Whenever I develop a little command line tool, I end up writing some boilerplate code. For example:

import optparse

p = optparse.OptionParser()
p.add_option('--output', metavar='FILE', help='write output to FILE')

Option parsing is one of those things that is easy to do, but doing it over and over again gets tedious.

There's a bunch of things that pretty much all of my command line tools end up needing to do, even if they're throwaways:

  • parse the command line, including option
  • set up logging
  • iterate over command line arguments
  • open input files
  • iterate over input lines

A while ago I decided that it was silly of me to write that code repeatedly, or to copy-paste things from project to project. Instead, I decided, I would write a framework that does things for me, and requires minimal setup code from me.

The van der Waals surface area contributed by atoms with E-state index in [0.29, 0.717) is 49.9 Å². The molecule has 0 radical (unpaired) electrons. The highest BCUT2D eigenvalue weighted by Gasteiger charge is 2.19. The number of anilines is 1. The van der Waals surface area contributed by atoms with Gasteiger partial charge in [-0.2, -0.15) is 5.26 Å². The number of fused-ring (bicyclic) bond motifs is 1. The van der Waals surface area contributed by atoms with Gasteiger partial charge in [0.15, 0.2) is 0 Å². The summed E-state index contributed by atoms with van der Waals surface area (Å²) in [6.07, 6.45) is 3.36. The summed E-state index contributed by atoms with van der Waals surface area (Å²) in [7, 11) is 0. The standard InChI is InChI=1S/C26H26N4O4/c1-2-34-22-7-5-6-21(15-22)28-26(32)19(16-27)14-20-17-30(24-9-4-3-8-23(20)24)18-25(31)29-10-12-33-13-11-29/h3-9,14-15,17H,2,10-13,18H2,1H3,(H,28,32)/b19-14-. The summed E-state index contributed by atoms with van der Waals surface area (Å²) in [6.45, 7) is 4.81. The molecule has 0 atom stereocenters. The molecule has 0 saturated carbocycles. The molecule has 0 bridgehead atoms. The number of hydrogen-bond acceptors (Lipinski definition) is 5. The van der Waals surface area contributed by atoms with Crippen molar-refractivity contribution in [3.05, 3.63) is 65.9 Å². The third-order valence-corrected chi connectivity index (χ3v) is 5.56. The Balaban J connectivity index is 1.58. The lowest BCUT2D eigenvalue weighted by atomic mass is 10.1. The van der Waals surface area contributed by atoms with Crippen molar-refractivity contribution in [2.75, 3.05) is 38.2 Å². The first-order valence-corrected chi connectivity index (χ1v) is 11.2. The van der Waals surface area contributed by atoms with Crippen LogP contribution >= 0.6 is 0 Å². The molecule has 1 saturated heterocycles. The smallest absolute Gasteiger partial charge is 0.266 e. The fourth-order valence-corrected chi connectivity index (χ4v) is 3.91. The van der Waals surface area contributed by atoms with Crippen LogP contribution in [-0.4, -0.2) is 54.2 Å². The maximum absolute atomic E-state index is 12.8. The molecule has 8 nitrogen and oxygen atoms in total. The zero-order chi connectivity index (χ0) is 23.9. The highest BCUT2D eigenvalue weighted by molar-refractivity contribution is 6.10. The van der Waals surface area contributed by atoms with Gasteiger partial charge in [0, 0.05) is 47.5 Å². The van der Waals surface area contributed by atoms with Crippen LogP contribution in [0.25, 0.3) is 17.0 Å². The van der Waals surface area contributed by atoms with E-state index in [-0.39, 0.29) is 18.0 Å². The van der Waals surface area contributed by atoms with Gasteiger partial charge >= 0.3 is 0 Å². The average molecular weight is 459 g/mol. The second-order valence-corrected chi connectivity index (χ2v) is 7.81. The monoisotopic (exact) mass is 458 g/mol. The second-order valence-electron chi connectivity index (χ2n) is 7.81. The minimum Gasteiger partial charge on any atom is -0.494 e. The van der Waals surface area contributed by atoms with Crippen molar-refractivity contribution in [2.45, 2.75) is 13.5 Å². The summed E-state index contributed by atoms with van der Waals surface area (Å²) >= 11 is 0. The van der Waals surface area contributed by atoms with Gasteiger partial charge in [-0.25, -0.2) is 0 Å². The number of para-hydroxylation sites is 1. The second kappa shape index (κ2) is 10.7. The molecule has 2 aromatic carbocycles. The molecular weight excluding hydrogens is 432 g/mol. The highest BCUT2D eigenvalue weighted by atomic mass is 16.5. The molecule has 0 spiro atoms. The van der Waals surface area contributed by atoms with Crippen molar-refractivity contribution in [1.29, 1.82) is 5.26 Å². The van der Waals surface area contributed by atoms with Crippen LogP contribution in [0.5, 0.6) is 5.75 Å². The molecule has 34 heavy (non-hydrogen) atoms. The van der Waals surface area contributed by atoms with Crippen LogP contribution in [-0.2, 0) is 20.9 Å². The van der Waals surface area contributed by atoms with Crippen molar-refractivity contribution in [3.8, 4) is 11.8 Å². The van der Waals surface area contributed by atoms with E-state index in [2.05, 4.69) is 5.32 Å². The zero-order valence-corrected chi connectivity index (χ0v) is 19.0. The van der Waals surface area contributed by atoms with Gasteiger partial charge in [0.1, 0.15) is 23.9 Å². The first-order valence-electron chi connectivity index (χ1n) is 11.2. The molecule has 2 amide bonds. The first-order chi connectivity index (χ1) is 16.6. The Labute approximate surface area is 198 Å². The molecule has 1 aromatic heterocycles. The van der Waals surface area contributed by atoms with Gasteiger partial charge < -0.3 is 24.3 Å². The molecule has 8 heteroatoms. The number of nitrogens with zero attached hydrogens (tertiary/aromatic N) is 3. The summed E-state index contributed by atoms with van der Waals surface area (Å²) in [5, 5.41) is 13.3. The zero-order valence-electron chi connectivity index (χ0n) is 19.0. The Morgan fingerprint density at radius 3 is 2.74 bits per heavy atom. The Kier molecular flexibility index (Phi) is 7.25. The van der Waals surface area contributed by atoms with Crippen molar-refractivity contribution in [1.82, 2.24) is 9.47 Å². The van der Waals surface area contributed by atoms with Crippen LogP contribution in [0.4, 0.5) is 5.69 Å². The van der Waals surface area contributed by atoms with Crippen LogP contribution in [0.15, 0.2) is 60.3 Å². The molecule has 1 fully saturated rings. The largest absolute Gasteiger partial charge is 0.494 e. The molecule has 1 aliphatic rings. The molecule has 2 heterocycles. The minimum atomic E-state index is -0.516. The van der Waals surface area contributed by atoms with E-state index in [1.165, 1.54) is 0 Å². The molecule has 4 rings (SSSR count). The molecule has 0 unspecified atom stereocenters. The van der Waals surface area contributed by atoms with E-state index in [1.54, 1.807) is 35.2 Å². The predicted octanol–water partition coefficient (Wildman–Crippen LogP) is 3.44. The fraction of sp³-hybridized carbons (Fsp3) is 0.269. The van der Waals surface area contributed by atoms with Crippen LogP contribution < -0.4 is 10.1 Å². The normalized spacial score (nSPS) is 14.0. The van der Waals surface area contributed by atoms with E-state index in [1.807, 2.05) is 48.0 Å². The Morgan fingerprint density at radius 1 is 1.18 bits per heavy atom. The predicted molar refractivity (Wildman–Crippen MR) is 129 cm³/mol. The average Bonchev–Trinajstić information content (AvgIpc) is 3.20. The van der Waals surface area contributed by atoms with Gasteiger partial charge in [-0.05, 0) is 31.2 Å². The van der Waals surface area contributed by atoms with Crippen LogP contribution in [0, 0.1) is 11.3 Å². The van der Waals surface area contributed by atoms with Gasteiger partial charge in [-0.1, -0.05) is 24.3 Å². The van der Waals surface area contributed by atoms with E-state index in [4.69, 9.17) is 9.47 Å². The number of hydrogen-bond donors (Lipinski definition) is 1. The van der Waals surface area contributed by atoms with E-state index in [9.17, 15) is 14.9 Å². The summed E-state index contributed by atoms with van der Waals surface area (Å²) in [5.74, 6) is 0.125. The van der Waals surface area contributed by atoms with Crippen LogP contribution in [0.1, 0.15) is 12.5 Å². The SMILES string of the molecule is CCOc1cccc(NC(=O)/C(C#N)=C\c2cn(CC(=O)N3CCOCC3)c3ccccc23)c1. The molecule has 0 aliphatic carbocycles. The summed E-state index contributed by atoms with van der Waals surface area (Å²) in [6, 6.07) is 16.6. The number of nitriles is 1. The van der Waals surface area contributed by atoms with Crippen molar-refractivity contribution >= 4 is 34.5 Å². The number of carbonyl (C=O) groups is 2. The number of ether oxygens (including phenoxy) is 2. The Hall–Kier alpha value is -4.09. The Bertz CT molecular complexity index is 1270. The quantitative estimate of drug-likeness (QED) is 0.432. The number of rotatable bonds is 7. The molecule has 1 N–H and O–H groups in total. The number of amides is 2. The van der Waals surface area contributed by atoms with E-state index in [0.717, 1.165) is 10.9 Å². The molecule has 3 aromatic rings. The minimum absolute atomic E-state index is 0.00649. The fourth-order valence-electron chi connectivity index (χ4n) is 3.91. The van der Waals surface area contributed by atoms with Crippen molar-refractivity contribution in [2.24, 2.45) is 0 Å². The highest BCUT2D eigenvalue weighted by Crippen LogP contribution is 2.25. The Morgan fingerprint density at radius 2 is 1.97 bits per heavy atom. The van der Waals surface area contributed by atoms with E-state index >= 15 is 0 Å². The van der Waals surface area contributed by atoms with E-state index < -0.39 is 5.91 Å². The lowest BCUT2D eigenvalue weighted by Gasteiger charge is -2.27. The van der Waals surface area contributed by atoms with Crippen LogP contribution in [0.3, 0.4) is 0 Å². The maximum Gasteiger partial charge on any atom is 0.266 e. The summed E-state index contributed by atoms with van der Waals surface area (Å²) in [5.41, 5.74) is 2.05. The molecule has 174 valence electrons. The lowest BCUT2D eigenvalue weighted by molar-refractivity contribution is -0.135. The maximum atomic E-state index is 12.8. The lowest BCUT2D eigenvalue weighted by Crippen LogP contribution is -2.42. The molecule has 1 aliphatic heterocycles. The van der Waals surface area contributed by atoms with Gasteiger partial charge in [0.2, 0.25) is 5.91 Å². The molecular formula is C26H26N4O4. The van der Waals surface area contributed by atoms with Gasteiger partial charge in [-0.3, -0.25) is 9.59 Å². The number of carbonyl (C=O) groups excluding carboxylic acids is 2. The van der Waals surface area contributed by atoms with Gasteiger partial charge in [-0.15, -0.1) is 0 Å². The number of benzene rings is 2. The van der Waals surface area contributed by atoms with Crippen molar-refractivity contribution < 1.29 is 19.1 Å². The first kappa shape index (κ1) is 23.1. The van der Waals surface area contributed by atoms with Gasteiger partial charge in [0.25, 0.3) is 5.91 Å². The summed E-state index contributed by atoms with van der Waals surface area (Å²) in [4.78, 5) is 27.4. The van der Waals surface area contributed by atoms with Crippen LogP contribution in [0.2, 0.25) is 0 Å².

cliapp is the result. Its API seems to now be stabilizing, so I thought I'd mention it publically, in case others might find it useful, too. So far, I've found it quite liberating to be able to crank out small scripts more easily than before. My threshold for switching from shell to Python is now quite a bit lower.

I have one example online, to give flavor. The README has some explanation of what's going on.

There's a Debian package on my code hosting site; see link from cliapp's home page.

I'd welcome any feedback.